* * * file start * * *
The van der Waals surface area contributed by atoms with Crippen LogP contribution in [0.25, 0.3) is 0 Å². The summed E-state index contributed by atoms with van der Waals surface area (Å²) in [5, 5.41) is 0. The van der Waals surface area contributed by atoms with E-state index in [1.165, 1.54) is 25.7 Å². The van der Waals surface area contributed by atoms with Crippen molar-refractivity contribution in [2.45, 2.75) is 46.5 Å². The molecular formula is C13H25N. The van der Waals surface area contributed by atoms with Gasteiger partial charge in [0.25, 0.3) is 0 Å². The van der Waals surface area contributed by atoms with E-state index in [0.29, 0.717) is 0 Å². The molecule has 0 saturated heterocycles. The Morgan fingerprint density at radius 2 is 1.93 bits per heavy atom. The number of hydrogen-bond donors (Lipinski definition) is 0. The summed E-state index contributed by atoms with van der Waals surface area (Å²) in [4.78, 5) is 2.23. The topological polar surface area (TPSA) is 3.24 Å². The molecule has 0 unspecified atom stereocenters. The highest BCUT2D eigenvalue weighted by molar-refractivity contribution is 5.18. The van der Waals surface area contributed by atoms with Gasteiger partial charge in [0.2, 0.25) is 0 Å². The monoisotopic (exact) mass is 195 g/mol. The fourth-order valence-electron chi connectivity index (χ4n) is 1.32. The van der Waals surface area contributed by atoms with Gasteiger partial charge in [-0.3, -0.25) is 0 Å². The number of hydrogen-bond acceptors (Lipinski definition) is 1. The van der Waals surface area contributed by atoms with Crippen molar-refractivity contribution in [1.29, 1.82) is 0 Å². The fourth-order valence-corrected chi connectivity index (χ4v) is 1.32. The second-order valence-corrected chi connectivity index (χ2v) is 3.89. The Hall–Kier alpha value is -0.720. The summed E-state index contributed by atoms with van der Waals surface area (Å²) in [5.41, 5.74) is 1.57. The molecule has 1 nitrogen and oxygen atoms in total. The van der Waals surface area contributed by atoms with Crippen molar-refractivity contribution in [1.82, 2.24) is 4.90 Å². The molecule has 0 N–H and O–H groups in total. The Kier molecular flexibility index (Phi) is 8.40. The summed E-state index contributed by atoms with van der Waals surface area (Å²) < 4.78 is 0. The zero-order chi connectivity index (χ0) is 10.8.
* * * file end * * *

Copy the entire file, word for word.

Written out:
The van der Waals surface area contributed by atoms with Crippen LogP contribution in [0.25, 0.3) is 0 Å². The summed E-state index contributed by atoms with van der Waals surface area (Å²) in [5, 5.41) is 0. The van der Waals surface area contributed by atoms with E-state index in [1.165, 1.54) is 25.7 Å². The van der Waals surface area contributed by atoms with Crippen molar-refractivity contribution in [2.45, 2.75) is 46.5 Å². The molecular formula is C13H25N. The van der Waals surface area contributed by atoms with Gasteiger partial charge in [0.25, 0.3) is 0 Å². The van der Waals surface area contributed by atoms with E-state index in [0.29, 0.717) is 0 Å². The molecule has 0 saturated heterocycles. The Morgan fingerprint density at radius 2 is 1.93 bits per heavy atom. The number of hydrogen-bond donors (Lipinski definition) is 0. The summed E-state index contributed by atoms with van der Waals surface area (Å²) in [4.78, 5) is 2.23. The topological polar surface area (TPSA) is 3.24 Å². The molecule has 0 unspecified atom stereocenters. The highest BCUT2D eigenvalue weighted by molar-refractivity contribution is 5.18. The van der Waals surface area contributed by atoms with Gasteiger partial charge in [0.2, 0.25) is 0 Å². The monoisotopic (exact) mass is 195 g/mol. The fourth-order valence-electron chi connectivity index (χ4n) is 1.32. The van der Waals surface area contributed by atoms with Gasteiger partial charge in [-0.3, -0.25) is 0 Å². The number of hydrogen-bond acceptors (Lipinski definition) is 1. The van der Waals surface area contributed by atoms with Crippen molar-refractivity contribution in [1.29, 1.82) is 0 Å². The fourth-order valence-corrected chi connectivity index (χ4v) is 1.32. The second-order valence-corrected chi connectivity index (χ2v) is 3.89. The Hall–Kier alpha value is -0.720. The summed E-state index contributed by atoms with van der Waals surface area (Å²) in [5.41, 5.74) is 1.57. The molecule has 1 nitrogen and oxygen atoms in total. The van der Waals surface area contributed by atoms with Crippen molar-refractivity contribution in [1.82, 2.24) is 4.90 Å². The molecule has 0 N–H and O–H groups in total. The Kier molecular flexibility index (Phi) is 8.40. The summed E-state index contributed by atoms with van der Waals surface area (Å²) < 4.78 is 0. The zero-order chi connectivity index (χ0) is 10.8.